MERLIN FIDELITY+ records have been produced to enable the high fidelity enthusiast to enjoy good music of all kinds, without the frustration he may frequently experience whilst playing most ot the records in his collection, His enjoyment may be marred by high surface noise, tape hiss, lack of dynamic range and distortion in any of its many forms.
Our recording and manufacturing techniques have enabled us to minimise these problems without compromising musical ideals.
Many people who have heard our records ask us, "Are they direct cut?" When we answer "No", they invariably ask, "Why then do they sound so superb?" So many have reacted in this way that we feel we should give a brief account of our methods.
Having first chosen the music to be recorded and engaged the finest musicians to perform it, we then make the very important choice of recording location. We feel that a fundamental requirement of a successful recording is to choose a location which will enable us to obtain the best possible musical and acoustical results. This varies for different types of music and musical combinations. To give an extreme example, we would never use the same location to record a string quartet, a solo piano, a symphony orchestra and a big jazz band, although other companies have tried, often with disastrous results.
There are many theories on microphone techniques, ranging from the simple "Blumlein pair" (which utilises two microphones to cover the entire musical combination) to multi-microphone techniques, which may assign a microphone to each instrument, placed as close as possible to the instruments to achieve maximum separation. Recording engineers and producers tend to favour one microphone technique; either one of the extremes quoted, or a compromise between the two, and to use it in every situation. We are flexible and creative in our use of microphones and find that different techniques are required for different kinds of music and in different locations, in order to achieve the best results. The quality of these results is judged by the extremely critical ears of our production team, who spend much session time making fine adjustments to microphones to ensure the best over-all sound.
Most music is now recorded on multi-track tape machines. Individual instruments and groups of instruments are assigned separate tracks, and are recorded in MONO. These mono signals are later mixed onto two tracks. At this stage the music is balanced, and the signals are equalised to correct the deficiences caused by incorrect microphone positioning and inadequacies of the recording location. The mixing and balancing take place at any convenient time after the recording sessions, no musicians having to be paid during this process. This is obviously a tremendous financial advantage, and is the greatest single reason for the popularity and almost universal use of multi-track recording. Unfortunately, multi-track recording causes a degradation of signal to noise ratio, introduces distortion and often does not give true stereo image, as the final stereo master consists of panned MONO signals. We eliminate these problems by mixing DIRECT to STEREO. This means that all the balancing has to take place during expensive session time.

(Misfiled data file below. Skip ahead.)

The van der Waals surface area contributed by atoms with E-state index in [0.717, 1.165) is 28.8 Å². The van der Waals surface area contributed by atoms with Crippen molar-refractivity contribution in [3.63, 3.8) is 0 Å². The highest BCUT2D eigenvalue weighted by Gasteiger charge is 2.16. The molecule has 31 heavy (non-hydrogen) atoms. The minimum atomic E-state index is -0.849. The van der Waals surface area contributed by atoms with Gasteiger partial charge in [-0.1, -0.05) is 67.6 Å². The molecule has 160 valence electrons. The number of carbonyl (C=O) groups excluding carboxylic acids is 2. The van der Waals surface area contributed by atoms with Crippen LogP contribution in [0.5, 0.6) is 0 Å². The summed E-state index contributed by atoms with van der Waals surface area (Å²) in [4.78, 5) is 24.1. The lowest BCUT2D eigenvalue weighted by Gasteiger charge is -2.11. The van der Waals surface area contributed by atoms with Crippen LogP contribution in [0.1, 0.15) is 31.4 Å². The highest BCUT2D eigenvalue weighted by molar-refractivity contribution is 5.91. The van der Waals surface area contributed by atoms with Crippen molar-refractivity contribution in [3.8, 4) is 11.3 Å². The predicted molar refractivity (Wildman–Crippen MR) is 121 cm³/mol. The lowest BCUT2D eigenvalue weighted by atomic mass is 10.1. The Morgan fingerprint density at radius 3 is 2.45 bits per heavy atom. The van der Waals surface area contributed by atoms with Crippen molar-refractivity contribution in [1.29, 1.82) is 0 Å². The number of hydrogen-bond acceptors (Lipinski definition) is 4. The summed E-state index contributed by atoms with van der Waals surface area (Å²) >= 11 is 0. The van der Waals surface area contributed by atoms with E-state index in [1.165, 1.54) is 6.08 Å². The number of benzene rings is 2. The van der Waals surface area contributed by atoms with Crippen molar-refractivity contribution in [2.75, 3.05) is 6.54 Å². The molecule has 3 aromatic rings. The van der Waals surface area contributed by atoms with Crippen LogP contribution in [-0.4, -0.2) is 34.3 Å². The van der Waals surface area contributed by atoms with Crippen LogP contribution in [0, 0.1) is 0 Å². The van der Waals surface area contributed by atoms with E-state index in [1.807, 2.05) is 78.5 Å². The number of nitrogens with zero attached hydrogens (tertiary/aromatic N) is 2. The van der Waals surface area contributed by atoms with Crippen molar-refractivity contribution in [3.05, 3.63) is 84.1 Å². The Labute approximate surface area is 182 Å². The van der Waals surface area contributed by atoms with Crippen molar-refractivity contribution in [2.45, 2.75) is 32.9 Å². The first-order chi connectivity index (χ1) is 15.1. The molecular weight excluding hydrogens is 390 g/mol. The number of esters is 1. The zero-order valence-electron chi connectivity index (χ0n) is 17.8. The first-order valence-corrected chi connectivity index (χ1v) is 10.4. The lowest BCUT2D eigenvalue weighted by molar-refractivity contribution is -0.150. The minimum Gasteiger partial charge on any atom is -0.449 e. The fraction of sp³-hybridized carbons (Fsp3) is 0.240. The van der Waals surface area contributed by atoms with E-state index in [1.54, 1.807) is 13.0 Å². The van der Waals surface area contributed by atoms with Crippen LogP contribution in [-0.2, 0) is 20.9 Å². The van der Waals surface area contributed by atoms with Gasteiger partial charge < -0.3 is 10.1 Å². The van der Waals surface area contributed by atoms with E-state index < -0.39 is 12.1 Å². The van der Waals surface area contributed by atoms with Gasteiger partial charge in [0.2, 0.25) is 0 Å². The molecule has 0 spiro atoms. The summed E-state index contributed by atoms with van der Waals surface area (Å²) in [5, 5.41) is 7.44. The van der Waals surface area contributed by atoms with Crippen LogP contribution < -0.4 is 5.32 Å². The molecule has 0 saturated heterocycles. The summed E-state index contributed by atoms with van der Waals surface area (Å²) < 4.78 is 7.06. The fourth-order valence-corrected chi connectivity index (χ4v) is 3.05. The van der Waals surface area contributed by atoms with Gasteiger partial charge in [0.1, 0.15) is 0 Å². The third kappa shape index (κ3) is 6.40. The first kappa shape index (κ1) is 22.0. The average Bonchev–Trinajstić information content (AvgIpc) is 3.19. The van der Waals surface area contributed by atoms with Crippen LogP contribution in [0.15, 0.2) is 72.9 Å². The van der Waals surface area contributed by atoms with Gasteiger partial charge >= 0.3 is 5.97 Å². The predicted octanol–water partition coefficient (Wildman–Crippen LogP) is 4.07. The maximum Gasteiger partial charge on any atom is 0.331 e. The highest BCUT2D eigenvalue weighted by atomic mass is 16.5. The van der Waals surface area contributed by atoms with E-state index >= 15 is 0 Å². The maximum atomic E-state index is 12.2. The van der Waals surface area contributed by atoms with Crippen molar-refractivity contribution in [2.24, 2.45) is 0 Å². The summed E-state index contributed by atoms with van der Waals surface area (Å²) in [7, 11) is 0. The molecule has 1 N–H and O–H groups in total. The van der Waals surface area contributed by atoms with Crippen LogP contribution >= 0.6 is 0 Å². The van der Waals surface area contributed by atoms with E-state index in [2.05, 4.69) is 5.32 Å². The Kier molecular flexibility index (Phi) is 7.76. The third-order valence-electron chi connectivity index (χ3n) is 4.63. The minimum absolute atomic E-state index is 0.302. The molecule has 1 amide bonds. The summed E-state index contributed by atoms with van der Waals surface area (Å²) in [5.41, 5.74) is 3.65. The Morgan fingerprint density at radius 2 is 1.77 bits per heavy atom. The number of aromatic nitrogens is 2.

After preparation of the final master tape we come to the critical stage of cutting the master disc. This is where many good recordings are distorted beyond recognition. The cutting engineer knows that a high percentage of the lacquer discs on which he cuts the masters contain tiny flaws which it is impossible to see, even under a microscope. These cause ticks and pops on the finished records. He also knows thet most pressings suffer from the high surface noise. In order to mask this noise he must put as much level onto the disc as possible. The usual method is to raise the over-all level so that the softer passages provide some masking, and to lower the level of the louder passages to prevent distortion when the record is played. The latter may be achieved manually, or, more commonly, by using a compressor-limiter. The result is a compression of dynamic range, and in concequence the music sounds flat and lifeless.
Our pressings are so quiet that we are able to cut the full dynamic range of the music, resulting in records which sound much more alive.
We process our lacquer masters, and produce test pressings which we carefully check, and if there are any imperfections we cut again. This procedure continues until we are satisfied that we have the best possible results, and only then do we press the records which come to you, each one containing a full 160 grammes or the highest quality vinyl.
We make every endeavour to ensure that our records reach you in perfect condition. In order to preserve them it is essential that they are kept free from dust, and are never played with a chipped or worn stylus.
Written by Merlin Record 1977.